Cobram is situated across the grand waterway of the Murray River, which makes this victorian town a favourite for many nomads.
About the town: There are about 6000 people who live in this town and it is about 250 kilometres from Melbourne. Small landowners started settling down in 1870s but growth was accelerated by the establishment of The Railways in 1880s.
The ‘hotspots’ in this town are near the main street and Punt street, where there are an array of shops for you to shop for hours. So if there are men accompanying the ladies, the many cafes nearby will give them a place to sit till their women finish their shopping. Better still, if you have children, then close to this shopping precinct is a beautiful oasis called the Mivo park that has a lovely playground, a picnic spot and mesmerising rose gardens. This park also has an old Cobram railway station that takes you past a small lake, rose garden and even a log cabin, originally from 1892!
There are some famous hotels too around this corner, the most famous of them being The Cobram hotel built in 1892. Other historical buildings of significance here are the Masonic Lodge built in 1888 and the law offices built in 1892.
Do you want to lumber through some timber land?
The oldest part of Cobram is the Mill end, and as the name suggests, a lot of saw mills were set up here in 1886. This place is between the Murray river and Warkil street and some of the famous spots here are the Royal Victoria Hotel and a lovely shopping area. Apart from that, this is a residential area.
And the river it is!
Though there are so many places to go to in this popular holiday destination, though the main attraction for most caravanners has been the Murray river. The twists and turns of the river take it through a dense forest that provides the perfect walking trail, going past the wetlands and the bushlands.
If you like basking under the sun on sandy beaches, then there is plenty of that too. These beaches are lined by gum trees and, set against this, are picnic areas that are great places to set up camp. Apart from being able to watch the scenic beauty of the place, there is plenty to do like swimming, or boating or even catching fish for dinner.
A little further from the north of the bridge is the Thompsons Beach while Scotts Beach is a few kilometres from the town but it has many camping sites. There is a small island, called the Quinn island, that is home to many waterbirds and is spread over 40 hectares. If you are wondering how to get to the island, well, there is the footbridge!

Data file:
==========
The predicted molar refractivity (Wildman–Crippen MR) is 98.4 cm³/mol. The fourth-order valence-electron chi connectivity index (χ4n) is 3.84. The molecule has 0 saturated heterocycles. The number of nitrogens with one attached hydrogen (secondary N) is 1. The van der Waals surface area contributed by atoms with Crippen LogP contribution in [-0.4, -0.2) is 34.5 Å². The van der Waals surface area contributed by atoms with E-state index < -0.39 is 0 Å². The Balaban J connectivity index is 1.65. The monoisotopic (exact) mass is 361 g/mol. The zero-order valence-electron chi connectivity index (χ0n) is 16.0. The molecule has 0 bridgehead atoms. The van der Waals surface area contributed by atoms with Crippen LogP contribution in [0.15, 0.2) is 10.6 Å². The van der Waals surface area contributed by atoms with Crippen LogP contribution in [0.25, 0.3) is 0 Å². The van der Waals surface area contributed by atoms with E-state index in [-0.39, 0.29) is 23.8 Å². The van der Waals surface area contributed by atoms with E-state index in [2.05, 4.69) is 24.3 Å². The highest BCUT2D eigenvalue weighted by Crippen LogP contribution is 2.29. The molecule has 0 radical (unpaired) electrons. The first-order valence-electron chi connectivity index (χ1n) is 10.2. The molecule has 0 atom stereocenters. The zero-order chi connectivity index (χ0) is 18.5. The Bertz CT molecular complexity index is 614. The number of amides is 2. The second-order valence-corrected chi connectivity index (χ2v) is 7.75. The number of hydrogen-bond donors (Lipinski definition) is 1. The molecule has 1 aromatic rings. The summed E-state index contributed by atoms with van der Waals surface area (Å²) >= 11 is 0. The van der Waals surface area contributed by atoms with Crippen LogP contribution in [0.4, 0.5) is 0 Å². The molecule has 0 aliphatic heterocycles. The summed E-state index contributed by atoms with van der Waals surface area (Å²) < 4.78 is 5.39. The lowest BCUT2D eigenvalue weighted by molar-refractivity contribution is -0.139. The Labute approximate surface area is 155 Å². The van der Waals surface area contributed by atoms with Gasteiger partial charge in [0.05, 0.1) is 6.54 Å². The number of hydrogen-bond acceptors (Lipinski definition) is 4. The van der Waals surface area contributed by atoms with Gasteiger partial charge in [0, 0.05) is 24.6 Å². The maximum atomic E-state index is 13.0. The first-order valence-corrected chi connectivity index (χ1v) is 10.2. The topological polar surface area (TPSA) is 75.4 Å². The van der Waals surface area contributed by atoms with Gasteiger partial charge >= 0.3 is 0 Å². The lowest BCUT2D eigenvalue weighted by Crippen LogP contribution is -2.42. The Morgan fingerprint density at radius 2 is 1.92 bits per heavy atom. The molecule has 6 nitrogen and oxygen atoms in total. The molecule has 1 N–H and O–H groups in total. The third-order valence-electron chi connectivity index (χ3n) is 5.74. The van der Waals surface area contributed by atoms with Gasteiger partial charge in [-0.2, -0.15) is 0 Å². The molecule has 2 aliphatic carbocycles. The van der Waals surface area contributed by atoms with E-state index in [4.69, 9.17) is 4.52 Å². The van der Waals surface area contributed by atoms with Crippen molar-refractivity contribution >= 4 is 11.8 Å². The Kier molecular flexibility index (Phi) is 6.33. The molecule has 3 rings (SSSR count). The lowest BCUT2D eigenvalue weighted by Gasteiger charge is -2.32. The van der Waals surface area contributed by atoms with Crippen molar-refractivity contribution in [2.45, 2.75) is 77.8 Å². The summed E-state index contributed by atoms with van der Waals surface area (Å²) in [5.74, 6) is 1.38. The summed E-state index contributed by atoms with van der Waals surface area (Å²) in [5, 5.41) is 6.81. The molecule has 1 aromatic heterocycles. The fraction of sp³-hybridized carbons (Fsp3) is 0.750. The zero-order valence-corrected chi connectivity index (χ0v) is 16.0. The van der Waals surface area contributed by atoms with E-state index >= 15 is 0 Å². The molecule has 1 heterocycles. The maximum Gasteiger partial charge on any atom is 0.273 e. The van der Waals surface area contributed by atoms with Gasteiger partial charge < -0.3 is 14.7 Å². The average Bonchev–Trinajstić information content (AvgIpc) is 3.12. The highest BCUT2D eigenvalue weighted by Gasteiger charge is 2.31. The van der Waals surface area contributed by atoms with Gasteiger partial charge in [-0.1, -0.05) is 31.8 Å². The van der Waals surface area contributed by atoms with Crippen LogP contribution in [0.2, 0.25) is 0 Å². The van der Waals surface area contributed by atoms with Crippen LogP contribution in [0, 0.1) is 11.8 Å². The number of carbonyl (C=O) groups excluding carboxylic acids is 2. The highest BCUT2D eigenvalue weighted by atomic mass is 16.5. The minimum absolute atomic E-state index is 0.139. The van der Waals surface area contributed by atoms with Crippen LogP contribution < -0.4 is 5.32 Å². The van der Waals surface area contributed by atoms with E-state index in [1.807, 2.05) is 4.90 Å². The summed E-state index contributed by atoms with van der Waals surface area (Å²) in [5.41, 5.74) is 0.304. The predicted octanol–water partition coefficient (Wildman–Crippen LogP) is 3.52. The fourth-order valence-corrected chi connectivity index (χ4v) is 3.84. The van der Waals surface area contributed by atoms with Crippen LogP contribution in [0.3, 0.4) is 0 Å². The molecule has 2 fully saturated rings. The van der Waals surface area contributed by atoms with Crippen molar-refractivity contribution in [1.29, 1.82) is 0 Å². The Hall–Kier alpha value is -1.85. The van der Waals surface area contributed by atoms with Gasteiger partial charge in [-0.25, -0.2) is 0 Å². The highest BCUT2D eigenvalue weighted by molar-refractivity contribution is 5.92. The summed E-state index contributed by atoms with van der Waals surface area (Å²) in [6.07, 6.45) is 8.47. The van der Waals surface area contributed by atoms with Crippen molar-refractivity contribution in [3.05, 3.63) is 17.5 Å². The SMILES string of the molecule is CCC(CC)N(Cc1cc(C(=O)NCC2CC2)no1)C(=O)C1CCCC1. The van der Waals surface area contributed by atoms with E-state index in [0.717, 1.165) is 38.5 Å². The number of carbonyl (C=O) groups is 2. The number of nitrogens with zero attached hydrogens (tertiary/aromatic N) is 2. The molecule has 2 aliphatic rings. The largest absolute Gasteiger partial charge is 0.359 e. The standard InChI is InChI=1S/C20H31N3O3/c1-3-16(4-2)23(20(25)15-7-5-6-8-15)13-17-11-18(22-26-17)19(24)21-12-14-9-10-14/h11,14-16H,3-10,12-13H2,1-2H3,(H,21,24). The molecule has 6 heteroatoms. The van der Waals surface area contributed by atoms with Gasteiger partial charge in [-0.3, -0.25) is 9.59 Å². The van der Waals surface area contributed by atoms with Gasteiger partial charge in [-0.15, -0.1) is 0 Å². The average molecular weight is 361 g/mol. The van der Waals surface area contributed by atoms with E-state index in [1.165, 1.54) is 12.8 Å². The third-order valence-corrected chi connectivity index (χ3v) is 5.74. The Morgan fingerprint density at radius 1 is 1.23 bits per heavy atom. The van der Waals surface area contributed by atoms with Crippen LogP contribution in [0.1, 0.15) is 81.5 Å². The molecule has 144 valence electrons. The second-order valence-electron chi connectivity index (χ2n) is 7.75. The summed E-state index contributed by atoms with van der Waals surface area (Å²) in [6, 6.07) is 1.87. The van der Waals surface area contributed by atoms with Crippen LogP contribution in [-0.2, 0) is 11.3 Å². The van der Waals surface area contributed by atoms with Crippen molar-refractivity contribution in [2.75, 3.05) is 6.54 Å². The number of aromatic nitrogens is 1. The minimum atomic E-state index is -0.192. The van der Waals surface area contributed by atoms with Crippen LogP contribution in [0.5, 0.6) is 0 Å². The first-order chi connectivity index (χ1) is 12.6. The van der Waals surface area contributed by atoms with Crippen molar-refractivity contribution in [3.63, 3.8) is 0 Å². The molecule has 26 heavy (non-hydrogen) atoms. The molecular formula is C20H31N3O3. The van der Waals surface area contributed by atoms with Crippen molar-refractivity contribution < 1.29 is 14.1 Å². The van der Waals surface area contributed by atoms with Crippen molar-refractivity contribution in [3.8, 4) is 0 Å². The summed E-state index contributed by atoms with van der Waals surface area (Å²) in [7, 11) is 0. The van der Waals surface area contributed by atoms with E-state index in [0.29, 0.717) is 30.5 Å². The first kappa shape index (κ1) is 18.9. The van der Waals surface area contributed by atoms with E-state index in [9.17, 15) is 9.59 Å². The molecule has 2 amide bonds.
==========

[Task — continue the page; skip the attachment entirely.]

The Murray river makes the entire area fertile, which means that there is plenty of fruits and wine available here.
The historic river lies in between Cobram and its sister city Barrooga which is famous for its fishing, swimming and boating, while providing a scenic backdrop for walking.
There is a small area of land at the edge of the town, between the town and the river that has forests and wetland, creating the perfect border to the idyllic town. There are plenty of walking trails that start from various roads of the town, taking visitors to exotic beaches.
It’s all peaches and cream: The comprehensive irrigation system that was structured after the World War II, sourcing water from the Murray river lead to the development of multiple fruit and dairy farms. The stable climate has provided further support to these farms, resulting in this area being called the ‘Peaches and Cream Country’. There is even a Peaches & Cream Festival that is held twice a year in Australia.
There are some exquisite wineries that this town is famous for, like the Big Strawberry that is a mere 10 km from Cobram. Another attraction is Cactus county which is 10 acres of land that has cactii and other succulents attracting visitors. This is 13 km from town and is also a great place to fish for golden perch, trout, Murray cod and catfish.
CObram is an exciting town that is great for camping, providing the right blend of adventure and scenic beauty.